Dolly Merritt: How smart do phones need to be

I hate to admit this, but I remember when phones were used only for conversation. As a teen I used a party line - a telephone line shared by others in my neighborhood.

Many times, I would have to wait until the "party" was finished talking before I could use the phone. When I picked up the receiver, I could hear the conversation and, to be polite, I would quickly hang up and wait until they were finished.


Needless to say, my mother had received complaints from the telephone operator asking if she had a teenage daughter who was constantly tying up the phone. As a result, I was forced to curtail my endless phone talk-a-thons.

You could say, like the old Virginia Slims cigarette ad, "We've come a long way baby."

I never thought in my wildest dreams we'd be getting the weather, taking photos, shopping, using applications, texting and a host of other things from a hand-held device.

But here we were in the midst of technology and here I was, clinging to the old ways, like my husband's aged grandmother who refused to use the telephone at all.

I remember my first cellphone - some 15 years ago - that looked more like a walkie-talkie. I used it for meeting friends and keeping track of each other during various trips. Conversations were short and always had a purpose.

That phone suited my needs until I became embarrassed by more compact versions. My model with its long aerial forced me into hiding every time I received or made a phone call.

So, hopping on the techy train of phones, I got another modern one. We kept our same phone service and I was still using it only to connect during meetings, shopping and sometimes navigating unfamiliar car routes.

But as my two grandsons grew older, I realized I needed a more convenient way to communicate other than computer email.

My newest phone - not a smart phone, but smart enough - enables me to text, take photos, check on the weather and a few other things I'm not sure I'll ever use.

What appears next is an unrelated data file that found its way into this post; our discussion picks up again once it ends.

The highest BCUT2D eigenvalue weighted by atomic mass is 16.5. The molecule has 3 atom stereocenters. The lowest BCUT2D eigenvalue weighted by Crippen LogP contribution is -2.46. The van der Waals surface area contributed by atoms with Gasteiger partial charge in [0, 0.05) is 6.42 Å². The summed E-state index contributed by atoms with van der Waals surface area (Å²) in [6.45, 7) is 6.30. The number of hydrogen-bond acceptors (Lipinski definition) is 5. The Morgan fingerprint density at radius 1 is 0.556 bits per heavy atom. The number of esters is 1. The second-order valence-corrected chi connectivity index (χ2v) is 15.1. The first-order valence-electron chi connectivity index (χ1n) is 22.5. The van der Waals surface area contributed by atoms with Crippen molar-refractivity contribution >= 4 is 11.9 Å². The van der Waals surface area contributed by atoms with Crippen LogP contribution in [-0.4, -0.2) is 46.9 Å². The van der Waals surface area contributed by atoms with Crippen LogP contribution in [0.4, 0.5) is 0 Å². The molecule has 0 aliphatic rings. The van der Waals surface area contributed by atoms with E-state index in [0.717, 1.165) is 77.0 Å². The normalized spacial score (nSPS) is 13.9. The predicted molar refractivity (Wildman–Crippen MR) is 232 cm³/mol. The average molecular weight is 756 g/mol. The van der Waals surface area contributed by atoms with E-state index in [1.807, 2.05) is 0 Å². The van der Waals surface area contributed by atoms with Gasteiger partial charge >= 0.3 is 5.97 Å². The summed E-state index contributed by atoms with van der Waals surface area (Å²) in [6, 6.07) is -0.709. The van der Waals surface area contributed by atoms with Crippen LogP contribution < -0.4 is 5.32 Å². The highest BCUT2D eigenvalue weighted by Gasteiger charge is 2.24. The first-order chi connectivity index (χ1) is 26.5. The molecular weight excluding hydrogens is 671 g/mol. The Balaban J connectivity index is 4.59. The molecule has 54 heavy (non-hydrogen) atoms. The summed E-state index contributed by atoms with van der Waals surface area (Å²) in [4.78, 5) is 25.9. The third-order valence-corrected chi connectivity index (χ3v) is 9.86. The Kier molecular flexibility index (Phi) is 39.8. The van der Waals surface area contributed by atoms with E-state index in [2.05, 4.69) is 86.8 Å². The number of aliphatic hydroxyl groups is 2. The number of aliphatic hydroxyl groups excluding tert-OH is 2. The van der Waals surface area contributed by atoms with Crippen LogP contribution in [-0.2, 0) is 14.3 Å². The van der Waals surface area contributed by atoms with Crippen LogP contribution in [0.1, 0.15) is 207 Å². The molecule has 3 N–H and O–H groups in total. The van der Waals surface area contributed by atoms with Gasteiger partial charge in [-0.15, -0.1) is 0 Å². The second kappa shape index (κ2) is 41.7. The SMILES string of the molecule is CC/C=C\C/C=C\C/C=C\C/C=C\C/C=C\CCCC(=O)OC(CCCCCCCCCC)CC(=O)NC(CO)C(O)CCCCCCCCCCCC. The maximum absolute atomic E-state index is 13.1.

If I do not comprehend how to use all this technology, all I need to do is check online the multiple pages of guidelines that have an answer for everything, as long as you can understand it.

My main objective is to connect with my two grandsons, ages 21 and 12, and I learned to do that easily.

The initial texts were sent to each of them, indicating they were the first to receive the messages from my new phone. I signed it "Guess who?" and received an immediate response from both of them, one of whom asked if I was "Emma."

I reluctantly told them it was only "Mee-Mee."

Still, my new phone is serving my purpose. I like being able to dash out a sentence or two about a ballgame or any interest I can share with my grandsons as well as other members of my family and friends.


But now I'm hearing about smarter phones and phones with a huge amount of capabilities that I can never imagine using.

What blows my mind is my daughter's new phone that answers questions with an electronic voice. All she needs to do is ask.

I wonder what the answer would be to the question, "Can you teach an old dog new tricks?"